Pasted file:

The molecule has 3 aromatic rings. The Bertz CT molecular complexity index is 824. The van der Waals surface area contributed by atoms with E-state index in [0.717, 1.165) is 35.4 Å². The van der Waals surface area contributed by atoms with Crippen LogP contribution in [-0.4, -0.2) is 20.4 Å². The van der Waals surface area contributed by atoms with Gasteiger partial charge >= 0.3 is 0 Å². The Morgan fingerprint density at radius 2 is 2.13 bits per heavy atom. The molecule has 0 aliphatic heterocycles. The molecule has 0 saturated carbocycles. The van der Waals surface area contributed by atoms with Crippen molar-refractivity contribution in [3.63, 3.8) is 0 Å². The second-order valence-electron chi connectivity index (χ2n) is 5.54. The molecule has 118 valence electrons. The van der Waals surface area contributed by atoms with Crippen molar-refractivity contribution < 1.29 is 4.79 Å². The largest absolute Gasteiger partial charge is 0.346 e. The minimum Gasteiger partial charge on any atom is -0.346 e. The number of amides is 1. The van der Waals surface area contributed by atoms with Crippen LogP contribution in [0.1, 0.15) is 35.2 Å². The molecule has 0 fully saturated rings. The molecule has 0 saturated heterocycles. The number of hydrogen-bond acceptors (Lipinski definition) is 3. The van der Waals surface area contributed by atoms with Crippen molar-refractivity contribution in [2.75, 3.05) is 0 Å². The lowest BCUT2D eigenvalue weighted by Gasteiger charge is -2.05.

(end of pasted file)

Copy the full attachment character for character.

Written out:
The molecule has 3 aromatic rings. The Bertz CT molecular complexity index is 824. The van der Waals surface area contributed by atoms with E-state index in [0.717, 1.165) is 35.4 Å². The van der Waals surface area contributed by atoms with Crippen LogP contribution in [-0.4, -0.2) is 20.4 Å². The van der Waals surface area contributed by atoms with Gasteiger partial charge >= 0.3 is 0 Å². The Morgan fingerprint density at radius 2 is 2.13 bits per heavy atom. The molecule has 0 aliphatic heterocycles. The molecule has 0 saturated carbocycles. The van der Waals surface area contributed by atoms with Crippen molar-refractivity contribution in [3.63, 3.8) is 0 Å². The second-order valence-electron chi connectivity index (χ2n) is 5.54. The molecule has 118 valence electrons. The van der Waals surface area contributed by atoms with Crippen molar-refractivity contribution < 1.29 is 4.79 Å². The largest absolute Gasteiger partial charge is 0.346 e. The minimum Gasteiger partial charge on any atom is -0.346 e. The number of amides is 1. The van der Waals surface area contributed by atoms with Crippen LogP contribution in [0.1, 0.15) is 35.2 Å². The molecule has 0 fully saturated rings. The molecule has 0 saturated heterocycles. The number of hydrogen-bond acceptors (Lipinski definition) is 3. The van der Waals surface area contributed by atoms with Crippen molar-refractivity contribution in [2.75, 3.05) is 0 Å². The lowest BCUT2D eigenvalue weighted by Gasteiger charge is -2.05.